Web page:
A couple of times in the last week I was noticing that questioners at BioStar wanted something more simple to just illustrate a few features of their genes/proteins of interest in a slide or figure format. They didn’t want to do them in PowerPoint, because they wanted some specificity in the locations–not just something freehand–but the UCSC Genome Browser has way too many things for what they wanted to show, for example.

If you have a known protein, one of my favorite tools to show a domain diagram is SMART. If you go and call up a protein like the sample one they offer TEC_Human:

When you are using SMART not only do you get these great diagrams, but you can link to details of the domains, and so a whole bunch of searches, and more. It also gives you a nice numerical output of the domains, which I’ll show here because I’m going to use in the example:

But there may be times when you want to show a diagram like this, but customized for your work. Maybe you made this protein without the SH2 domain.  Maybe you discovered a splice variant that lacks the BTK domain.  Or you want to show several homologs that have the domains in slightly different places. There are plenty of reasons to want a figure like that.

Although there were multiple answers at BioStar to solve this, I wanted to focus on one of the cool answers that was provided. The answer that solved the problem for the questioner was DomainDraw.

DomainDraw has been around for a while, but I can see it being quite useful for a long time. It can also be used for any organism–or even any synthetic construction. You can create a more complex file, but for simple drawings you can just enter a few parameters and draw a little protein. Using the numbers I had for TEC above, I drew this:

It’s not quite as striking as the SMART one, but it gets the job done. And you could very quickly tweak it to have smaller pieces, or remove domains, or whatever you might want to do to illustrate features of interest among splice variants or related proteins.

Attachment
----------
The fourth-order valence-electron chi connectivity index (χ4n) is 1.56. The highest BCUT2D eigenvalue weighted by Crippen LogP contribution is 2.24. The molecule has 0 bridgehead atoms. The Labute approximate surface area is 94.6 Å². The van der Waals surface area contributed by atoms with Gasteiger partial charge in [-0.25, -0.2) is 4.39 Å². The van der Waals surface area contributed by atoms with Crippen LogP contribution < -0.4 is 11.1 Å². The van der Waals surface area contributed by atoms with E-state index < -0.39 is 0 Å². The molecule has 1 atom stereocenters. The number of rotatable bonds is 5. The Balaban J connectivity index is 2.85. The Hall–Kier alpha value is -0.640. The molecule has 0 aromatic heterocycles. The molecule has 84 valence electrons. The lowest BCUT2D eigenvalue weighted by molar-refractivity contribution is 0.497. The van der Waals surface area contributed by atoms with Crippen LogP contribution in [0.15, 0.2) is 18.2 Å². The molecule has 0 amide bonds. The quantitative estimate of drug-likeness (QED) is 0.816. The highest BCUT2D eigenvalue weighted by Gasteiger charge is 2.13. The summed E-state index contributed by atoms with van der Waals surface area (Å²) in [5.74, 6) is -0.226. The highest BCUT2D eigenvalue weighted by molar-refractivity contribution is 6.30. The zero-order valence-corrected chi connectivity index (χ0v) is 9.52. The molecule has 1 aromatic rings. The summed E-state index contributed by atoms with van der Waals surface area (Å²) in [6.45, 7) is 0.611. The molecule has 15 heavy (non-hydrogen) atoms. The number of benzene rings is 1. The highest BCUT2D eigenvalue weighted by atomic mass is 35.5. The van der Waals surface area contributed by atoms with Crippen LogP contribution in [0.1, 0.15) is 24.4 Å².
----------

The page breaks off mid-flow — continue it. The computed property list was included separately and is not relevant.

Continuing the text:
I wish there were more simple problem-solving sort of apps like this. If anyone has other handy little items like this, let me know in the comments. We are always looking for new ones to highlight in our weekly tips!

Quick link to DomainDraw:  http://domaindraw.imb.uq.edu.au/

Previous tip of MyDomains: http://blog.openhelix.eu/?p=679

OpenHelix Tutorial on SMART (subscription required)

BioStar questions related to this:

How to generate a simple isoform diagram

Protein domain display

Reference:

Fink JL, & Hamilton N (2007). DomainDraw: a macromolecular feature drawing program. In silico biology, 7 (2), 145-50 PMID: 17688439

Many Protein Resources Have Recently Announced Updates

PDB structure 3rg9

 

 

 

 

In our ongoing pursuit of up-to-date tutorials, I’ve been tracking changes that are occurring at resources and planning our updates accordingly. Protein resources are especially going to keep me out of trouble this summer, because their developers and curators have been busy! I’ve compiled a short synopsis below, and would appreciate comments on any other resources you know about, or want to brag about! :)

  • I featured the ExPASy list of proteomic tools in a past tip. As of  Tuesday this list is no longer being kept up-to-date, but the ExPASy resource has been expanded beyond being “just” a proteomics resource and is now the new SIB Bioinformatics Resource Portal. According to its developers, the portal:

    “provides access to scientific databases and software tools in different areas of life sciences including proteomics, genomics, phylogeny, systems biology, population genetics, transcriptomics etc. … On this portal you find resources from many different SIB groups as well as external institutions.”

    And never fear, there is still an up-to-date list of proteomics tools found here.

  • I mentioned in my tip last week that NCBI’s MMDB has undergone an update & I’ll be updating our tutorial on it soon.
  • NCI/Nature Pathway Interaction Database, or PID, had an update June 14th that includes new and updated pathway information.
  • PROSITE had an update June 21st, which is Release 20.73, and now includes 1618 documentation entries, 1308 patterns, 936 profiles and 925 ProRules.